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  • Writer's pictureTastes Of History

Dispelling Some Myths: Chinese Ironworking

Updated: Feb 15

Hosted by the actor Danny Trejo, the US television series 'Man at Arms: Art of War', brought together martial arts experts and master blacksmiths to recreate some of the most popular weapons from movies, television shows and video games. The show is clearly intended to be entertaining, hence the graphic demonstrations of the featured weapons’ capabilities. Moreover, the addition of master blacksmiths to recreate the weapons provided useful insights into how they might have been forged. All good. Yet, at its heart this is supposed to be a factual documentary so, as keen historians, we are always alert to any claims made that seem, well, misleading.

Bold assertions Episode One of Season One, titled 'The Weapons of Kung Fu', focused on two ancient Chinese weapons, namely the 'Wind and Fire Blade' and the ji, a polearm. In the introductory sequence, in the so-called 'War Room', publisher of Kung Fu Tai Chi magazine, Gene Cheng, stated:

'China was way ahead of the rest of the world when it came to metallurgy.'

Blacksmith Kerry Stagmer, of Baltimore Knife and Sword, agreed: 'They were certainly mass-producing weapons in iron far ahead of anybody else. When so many other countries were struggling with just figuring out how to make it [iron] in the first place they were mass-producing. They were mass-producing weapons for armies with thousands of people in it. A big advancement over bronze.'

These are bold claims that, at best, are not entirely the truth. From the moment China's economic 'Open Door Policy' shifted to encouraging and supporting foreign trade and investment, starting on its path to becoming 'The World's Factory', access to and the study of Chinese history by western academics was notably improved. Consequently, documentary makers had a wealth of exciting new material to explore and broadcast to audiences in the West. This resulted in several factual TV documentaries revealing ancient Chinese technology in which it was enthusiastically asserted that China was far more advanced than the rest of the world. Understandably, given the premise of these documentaries, the focus on Chinese technological 'firsts' effectively ignored contemporary or competing innovations outside China to create a somewhat biased view. Such unbalanced and misleading claims are so frustrating, especially when one actually compares Chinese and European historical achievements. So, when it comes to the history of iron working, were the Chinese as advanced as the 'Man at Arms: Art of War' show implied?

The Iron Age In a subsequent piece to camera Cheng stated: 'China actually has the oldest metallurgy. They moved out of the Bronze Age into the Iron Age around about the Spring and Autumn period, some 3,500 years ago.' Not quite. The Spring and Autumn period [1], which roughly corresponds to the first half of the Eastern Zhou period, was from approximately 771 BC to 476 BC. At its earliest, therefore, it was about 2,800 years ago. Cheng effectively introduced a not unsubstantial error of nearly 700 years; still '3,500 years ago' does sound more impressive.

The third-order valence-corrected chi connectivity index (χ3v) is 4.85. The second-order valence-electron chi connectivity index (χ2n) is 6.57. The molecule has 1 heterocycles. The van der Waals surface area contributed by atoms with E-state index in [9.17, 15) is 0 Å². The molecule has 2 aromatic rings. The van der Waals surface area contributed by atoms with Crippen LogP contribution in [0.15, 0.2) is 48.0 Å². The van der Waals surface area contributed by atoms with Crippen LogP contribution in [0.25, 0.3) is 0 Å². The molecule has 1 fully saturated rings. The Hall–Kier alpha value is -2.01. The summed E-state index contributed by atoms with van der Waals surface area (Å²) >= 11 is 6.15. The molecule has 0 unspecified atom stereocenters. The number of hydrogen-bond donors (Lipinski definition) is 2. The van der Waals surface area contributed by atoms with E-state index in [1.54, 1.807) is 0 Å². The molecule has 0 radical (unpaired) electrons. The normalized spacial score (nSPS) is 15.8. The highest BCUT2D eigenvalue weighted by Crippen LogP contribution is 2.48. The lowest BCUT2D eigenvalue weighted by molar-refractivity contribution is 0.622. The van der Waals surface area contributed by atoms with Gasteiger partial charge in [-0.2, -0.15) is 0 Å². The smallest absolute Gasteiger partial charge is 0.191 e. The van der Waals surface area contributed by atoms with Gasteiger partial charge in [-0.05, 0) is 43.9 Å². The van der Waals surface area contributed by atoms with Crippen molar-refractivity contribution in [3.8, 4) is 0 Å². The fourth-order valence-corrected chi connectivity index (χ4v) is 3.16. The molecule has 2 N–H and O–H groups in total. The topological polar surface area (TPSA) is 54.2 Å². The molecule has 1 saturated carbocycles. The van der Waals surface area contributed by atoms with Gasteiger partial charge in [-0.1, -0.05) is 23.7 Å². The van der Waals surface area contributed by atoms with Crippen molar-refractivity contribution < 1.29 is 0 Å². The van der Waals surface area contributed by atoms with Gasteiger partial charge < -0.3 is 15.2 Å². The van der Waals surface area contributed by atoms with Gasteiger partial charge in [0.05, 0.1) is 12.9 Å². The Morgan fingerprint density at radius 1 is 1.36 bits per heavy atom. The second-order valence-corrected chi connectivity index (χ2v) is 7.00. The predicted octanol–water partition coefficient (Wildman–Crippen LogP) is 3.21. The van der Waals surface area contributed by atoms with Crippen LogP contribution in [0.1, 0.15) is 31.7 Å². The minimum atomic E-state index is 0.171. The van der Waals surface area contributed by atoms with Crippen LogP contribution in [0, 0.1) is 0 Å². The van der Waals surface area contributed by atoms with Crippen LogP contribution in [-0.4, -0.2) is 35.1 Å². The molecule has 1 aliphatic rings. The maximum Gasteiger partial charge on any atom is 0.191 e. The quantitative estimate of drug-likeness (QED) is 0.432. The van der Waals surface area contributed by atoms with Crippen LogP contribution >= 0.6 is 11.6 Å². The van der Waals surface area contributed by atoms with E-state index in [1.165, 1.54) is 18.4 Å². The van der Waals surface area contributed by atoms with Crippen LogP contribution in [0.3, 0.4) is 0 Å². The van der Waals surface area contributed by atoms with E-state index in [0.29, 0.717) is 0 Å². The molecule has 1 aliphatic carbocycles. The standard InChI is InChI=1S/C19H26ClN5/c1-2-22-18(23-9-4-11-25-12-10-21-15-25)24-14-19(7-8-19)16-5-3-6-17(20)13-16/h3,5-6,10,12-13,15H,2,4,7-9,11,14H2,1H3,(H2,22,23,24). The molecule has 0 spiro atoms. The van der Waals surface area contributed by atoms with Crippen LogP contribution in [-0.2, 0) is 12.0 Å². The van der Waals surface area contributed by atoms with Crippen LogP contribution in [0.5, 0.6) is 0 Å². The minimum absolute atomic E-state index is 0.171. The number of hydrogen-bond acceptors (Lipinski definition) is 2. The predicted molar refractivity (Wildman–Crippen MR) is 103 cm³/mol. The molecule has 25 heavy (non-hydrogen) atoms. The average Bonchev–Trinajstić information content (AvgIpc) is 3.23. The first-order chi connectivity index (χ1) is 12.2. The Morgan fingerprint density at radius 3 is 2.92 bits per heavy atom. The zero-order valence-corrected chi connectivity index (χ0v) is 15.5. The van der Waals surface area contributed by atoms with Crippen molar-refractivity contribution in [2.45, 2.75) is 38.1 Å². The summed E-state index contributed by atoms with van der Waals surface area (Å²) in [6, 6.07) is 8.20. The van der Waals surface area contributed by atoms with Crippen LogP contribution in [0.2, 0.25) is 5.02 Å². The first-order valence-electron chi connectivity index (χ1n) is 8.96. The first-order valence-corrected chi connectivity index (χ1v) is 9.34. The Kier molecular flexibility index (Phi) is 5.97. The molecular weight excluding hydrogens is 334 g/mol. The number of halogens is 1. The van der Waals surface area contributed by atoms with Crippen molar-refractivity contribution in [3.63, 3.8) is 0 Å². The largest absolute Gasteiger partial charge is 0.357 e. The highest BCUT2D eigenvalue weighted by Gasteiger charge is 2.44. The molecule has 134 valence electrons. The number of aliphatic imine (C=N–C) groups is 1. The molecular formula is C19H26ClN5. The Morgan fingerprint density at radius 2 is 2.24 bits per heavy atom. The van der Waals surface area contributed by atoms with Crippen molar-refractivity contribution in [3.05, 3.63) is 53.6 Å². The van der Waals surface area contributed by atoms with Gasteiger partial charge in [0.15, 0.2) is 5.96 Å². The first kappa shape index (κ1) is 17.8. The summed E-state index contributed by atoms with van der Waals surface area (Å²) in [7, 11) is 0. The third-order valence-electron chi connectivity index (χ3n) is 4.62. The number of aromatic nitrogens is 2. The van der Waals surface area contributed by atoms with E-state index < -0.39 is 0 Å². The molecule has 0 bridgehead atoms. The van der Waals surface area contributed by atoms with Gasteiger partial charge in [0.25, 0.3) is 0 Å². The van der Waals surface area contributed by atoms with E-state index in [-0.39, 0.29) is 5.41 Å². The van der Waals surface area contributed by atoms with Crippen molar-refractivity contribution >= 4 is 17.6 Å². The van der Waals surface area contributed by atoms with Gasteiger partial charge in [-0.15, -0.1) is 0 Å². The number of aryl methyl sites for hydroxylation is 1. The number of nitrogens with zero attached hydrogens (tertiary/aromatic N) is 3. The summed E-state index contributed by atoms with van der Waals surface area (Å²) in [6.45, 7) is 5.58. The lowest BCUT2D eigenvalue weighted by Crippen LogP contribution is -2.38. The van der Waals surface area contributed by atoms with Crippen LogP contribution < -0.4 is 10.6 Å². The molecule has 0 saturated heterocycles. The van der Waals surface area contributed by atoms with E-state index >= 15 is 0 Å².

Leaving the pedantry aside, the Iron Age is conventionally defined by the widespread replacement of bronze weapons and tools with those of iron and steel [2]. That transition happened at different times in different places, as the technology spread. Mesopotamia was fully into the Iron Age by 900 BC. Although Egypt produced iron artefacts, bronze remained dominant until its conquest by Assyria in 663 BC. The Iron Age began in India about 1200 BC, in Central Europe about 600 BC and 300 years later in China (ca. 300 BC) [3]. This means China was somewhat behind in adopting iron, and it is still debated whether the technology of bloomery-based ironworking ever spread from the Middle East to China. Rather, in an example of 'simultaneous invention' [4], it is just possible that Chinese ironworking developed independently.

Cast iron Returning to the show, Cheng then stated:

'The Chinese were the first to create cast iron. Now cast iron is a stepping-stone to steel, and the Han Dynasty, which is about the time of Christ, developed massive blast furnaces that could raise the temperature of cast iron hot enough to start creating steel. And that was centuries before any other culture developed it.' Once more Cheng’s claims are confusing both on the timing of these developments and his implication that the advance from cast iron to steel was a simple step achieved in a short period. The history of Chinese metallurgy is neither simple nor as unique and ground-breaking as the show would have us believe.

The earliest cast iron artefacts, dating to 5th-century BC, were discovered by archaeologists in what is now modern Luhe County, Jiangsu in China [5]. Compare that date with the introduction of iron working to Greece in the 10th-century BC (see InfoBox right) and one begins to see that Cheng’s claim that China’s iron industry was 'centuries [ahead] of any other culture' does not stand up to scrutiny. That said, around 500 BC metalworkers in the southern state of Wu achieved a temperature of up to 1130 °C which is hot enough to use a hearth as a blast furnace. At this temperature, iron combines with 4.3% carbon, melts and in its liquid state it can be cast in moulds. This method of manufacturing objects is far less laborious than individually forging each piece of iron from a bloom as would have been the case in Iron Age Europe.